ICAEW Tax Faculty provides analysis of the announcements relating to tax avoidance, evasion and compliance in the Spring Budget 2017.
By comparison with the impact of these past announcements the measures in the current Budget, which are costed in the Red Book, will bring in £825m over the next five years with three quarters of that total coming in equal measure from the changes to the overseas pension scheme and on VAT on phone calls outside the EU.
This legislation will apply a penalty to individuals and entities which enable the use of tax avoidance arrangements which HMRC later defeats. The Tax Faculty submitted its response to the draft legislation, published last December, in ICAEW REP 20/17.
The legislation will be revised to clarify when and how the General Anti Abuse Rule (GAAR) Advisory Panel will consider enabler cases. The enablers regime will also apply to arrangements that seek to avoid NIC, and there will be consequential changes to the Promoters of Tax Avoidance Scheme (POTAS) legislation. There will also be further details as to when enablers will be named. Finally, the ‘reasonable care’ defence to a penalty levied under the enablers rules will not be available if the person concerned relied on ‘non-independent advice’.
The penalty on enablers will apply prospectively to enabling activity after Royal Assent.
The changes relating to the reasonable care defence also come into effect at Royal Assent but will apply to inaccuracies in documents relating to tax periods which begin on or after 6 April 2017?. There will also be other minor amendments made to the draft legislation, published in December 2016, in order to improve the targeting and clarity of the provisions.
Promoters will no longer be able to circumvent the POTAS regime by reorganising their business by either sharing control of a promoting business or putting a person or persons between themselves and the promoting business.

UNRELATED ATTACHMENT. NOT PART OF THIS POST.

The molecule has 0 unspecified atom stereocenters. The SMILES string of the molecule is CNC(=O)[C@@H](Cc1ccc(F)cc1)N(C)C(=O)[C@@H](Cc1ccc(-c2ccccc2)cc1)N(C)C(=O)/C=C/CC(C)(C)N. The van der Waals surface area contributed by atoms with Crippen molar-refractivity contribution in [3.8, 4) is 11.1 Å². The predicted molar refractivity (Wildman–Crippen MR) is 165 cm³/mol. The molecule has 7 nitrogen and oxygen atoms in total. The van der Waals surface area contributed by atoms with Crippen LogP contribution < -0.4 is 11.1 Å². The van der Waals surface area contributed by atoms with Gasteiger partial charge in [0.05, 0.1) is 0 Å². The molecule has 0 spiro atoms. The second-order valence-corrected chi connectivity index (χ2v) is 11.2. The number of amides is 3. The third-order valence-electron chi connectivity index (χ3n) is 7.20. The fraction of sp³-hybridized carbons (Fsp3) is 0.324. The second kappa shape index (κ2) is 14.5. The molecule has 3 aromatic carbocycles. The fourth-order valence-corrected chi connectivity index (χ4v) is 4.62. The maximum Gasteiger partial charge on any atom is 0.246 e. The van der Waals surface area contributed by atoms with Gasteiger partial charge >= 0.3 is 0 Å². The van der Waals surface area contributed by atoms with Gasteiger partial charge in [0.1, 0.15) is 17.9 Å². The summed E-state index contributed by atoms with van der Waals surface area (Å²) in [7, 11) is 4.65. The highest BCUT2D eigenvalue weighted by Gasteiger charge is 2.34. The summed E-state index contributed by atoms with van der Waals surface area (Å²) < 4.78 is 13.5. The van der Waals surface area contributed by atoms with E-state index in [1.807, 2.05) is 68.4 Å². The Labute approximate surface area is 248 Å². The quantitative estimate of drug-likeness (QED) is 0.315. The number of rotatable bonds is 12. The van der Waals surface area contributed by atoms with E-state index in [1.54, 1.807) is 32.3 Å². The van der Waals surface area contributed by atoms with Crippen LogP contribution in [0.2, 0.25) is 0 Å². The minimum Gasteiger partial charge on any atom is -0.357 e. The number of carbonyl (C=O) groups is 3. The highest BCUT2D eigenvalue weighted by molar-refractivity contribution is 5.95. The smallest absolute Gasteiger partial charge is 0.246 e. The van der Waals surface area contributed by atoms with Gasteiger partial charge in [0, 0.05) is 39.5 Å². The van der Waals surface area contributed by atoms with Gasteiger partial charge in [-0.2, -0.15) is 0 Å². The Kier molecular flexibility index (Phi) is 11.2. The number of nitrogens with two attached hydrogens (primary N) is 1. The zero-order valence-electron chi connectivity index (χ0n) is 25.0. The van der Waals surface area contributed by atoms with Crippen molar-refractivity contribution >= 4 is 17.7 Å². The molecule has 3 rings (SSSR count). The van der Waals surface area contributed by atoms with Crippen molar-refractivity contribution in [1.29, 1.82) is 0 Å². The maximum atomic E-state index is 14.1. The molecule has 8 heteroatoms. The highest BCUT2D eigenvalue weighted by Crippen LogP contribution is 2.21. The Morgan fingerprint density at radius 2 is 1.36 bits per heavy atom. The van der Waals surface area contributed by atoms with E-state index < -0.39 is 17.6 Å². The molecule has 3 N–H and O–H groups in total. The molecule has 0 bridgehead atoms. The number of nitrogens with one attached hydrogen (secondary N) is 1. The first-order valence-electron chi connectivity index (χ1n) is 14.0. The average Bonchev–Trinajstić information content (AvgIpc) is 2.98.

The regime for the disclosure of indirect tax avoidance schemes is to be strengthened by making scheme promoters primarily responsible for disclosing schemes to HMRC and the scope of the legislation will be extended to include all indirect taxes, including the Soft Drinks Industry Levy. Details of the tests to apply to arrangements to determine if they should be disclosed to HMRC will be contained in regulations. These measures will come into effect on 1 September 2017.
There will be a 25% charge of transfers to QROPS with exceptions when there is a genuine reason for a tax free transfer – see above under Pensions and savings.
From 8 March 2017 it will no longer be possible to appropriate capital assets standing at a loss to trading stock to create a trading loss.
As announced at Autumn Statement 2016, the government will take further action to tackle the hidden economy. It will:
The government will consider how to tackle overseas businesses selling goods to UK consumers via online marketplaces without paying VAT. A call for evidence will be published on 20 March 2017. The intent will be to harness technology to allow VAT to be extracted directly from transactions at the point of purchase. This type of model is often referred to as split payment.
A consultation will be launched on 20 March 2017 on a range of policy options to combat supply chain fraud in supplies of labour within the construction sector. Options include a VAT reverse charge mechanism so the recipient accounts for VAT. It will also consider other changes including to the qualifying criteria for gross payment status within the Construction Industry Scheme.
A penalty is to be introduced for participating in VAT fraud. Following consultation on the draft legislation some minor changes have been made to improve the clarity of the measure and also to limit the naming of a company officer to instances where the amount of tax due exceeds £25,000. The new penalty will take effect once Finance Bill 2017 receives Royal Assent.
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